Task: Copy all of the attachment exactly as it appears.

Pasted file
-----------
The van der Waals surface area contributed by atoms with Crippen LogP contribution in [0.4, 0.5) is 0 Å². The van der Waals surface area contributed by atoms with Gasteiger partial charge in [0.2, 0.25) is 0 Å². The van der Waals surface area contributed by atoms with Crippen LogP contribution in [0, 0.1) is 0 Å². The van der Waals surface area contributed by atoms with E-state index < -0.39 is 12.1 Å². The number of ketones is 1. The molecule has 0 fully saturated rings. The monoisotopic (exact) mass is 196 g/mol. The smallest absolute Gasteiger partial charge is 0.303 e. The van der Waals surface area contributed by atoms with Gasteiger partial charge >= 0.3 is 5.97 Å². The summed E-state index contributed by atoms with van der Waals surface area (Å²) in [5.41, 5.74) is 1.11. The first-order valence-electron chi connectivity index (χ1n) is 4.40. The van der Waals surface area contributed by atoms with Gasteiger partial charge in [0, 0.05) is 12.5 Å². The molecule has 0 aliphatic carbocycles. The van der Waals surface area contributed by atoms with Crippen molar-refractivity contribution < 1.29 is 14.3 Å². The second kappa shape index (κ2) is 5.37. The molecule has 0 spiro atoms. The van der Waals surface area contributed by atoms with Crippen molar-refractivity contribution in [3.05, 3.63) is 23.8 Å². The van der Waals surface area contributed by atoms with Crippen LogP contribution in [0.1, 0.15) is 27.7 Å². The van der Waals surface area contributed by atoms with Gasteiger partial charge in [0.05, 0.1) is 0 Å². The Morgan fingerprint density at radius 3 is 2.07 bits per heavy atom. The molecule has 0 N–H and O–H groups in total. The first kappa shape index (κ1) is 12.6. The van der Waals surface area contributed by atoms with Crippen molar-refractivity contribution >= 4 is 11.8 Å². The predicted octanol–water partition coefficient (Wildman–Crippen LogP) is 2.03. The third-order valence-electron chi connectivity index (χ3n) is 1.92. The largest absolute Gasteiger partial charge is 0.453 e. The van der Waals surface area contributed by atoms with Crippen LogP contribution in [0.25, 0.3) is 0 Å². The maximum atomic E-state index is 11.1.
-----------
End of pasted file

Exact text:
The van der Waals surface area contributed by atoms with Crippen LogP contribution in [0.4, 0.5) is 0 Å². The van der Waals surface area contributed by atoms with Gasteiger partial charge in [0.2, 0.25) is 0 Å². The van der Waals surface area contributed by atoms with Crippen LogP contribution in [0, 0.1) is 0 Å². The van der Waals surface area contributed by atoms with E-state index < -0.39 is 12.1 Å². The number of ketones is 1. The molecule has 0 fully saturated rings. The monoisotopic (exact) mass is 196 g/mol. The smallest absolute Gasteiger partial charge is 0.303 e. The van der Waals surface area contributed by atoms with Gasteiger partial charge >= 0.3 is 5.97 Å². The summed E-state index contributed by atoms with van der Waals surface area (Å²) in [5.41, 5.74) is 1.11. The first-order valence-electron chi connectivity index (χ1n) is 4.40. The van der Waals surface area contributed by atoms with Gasteiger partial charge in [0, 0.05) is 12.5 Å². The molecule has 0 aliphatic carbocycles. The van der Waals surface area contributed by atoms with Crippen molar-refractivity contribution < 1.29 is 14.3 Å². The second kappa shape index (κ2) is 5.37. The molecule has 0 spiro atoms. The van der Waals surface area contributed by atoms with Crippen molar-refractivity contribution in [3.05, 3.63) is 23.8 Å². The van der Waals surface area contributed by atoms with Crippen LogP contribution in [0.1, 0.15) is 27.7 Å². The van der Waals surface area contributed by atoms with Gasteiger partial charge in [0.05, 0.1) is 0 Å². The Morgan fingerprint density at radius 3 is 2.07 bits per heavy atom. The molecule has 0 N–H and O–H groups in total. The first kappa shape index (κ1) is 12.6. The van der Waals surface area contributed by atoms with Crippen molar-refractivity contribution >= 4 is 11.8 Å². The predicted octanol–water partition coefficient (Wildman–Crippen LogP) is 2.03. The third-order valence-electron chi connectivity index (χ3n) is 1.92. The largest absolute Gasteiger partial charge is 0.453 e. The van der Waals surface area contributed by atoms with Crippen LogP contribution in [0.25, 0.3) is 0 Å². The maximum atomic E-state index is 11.1.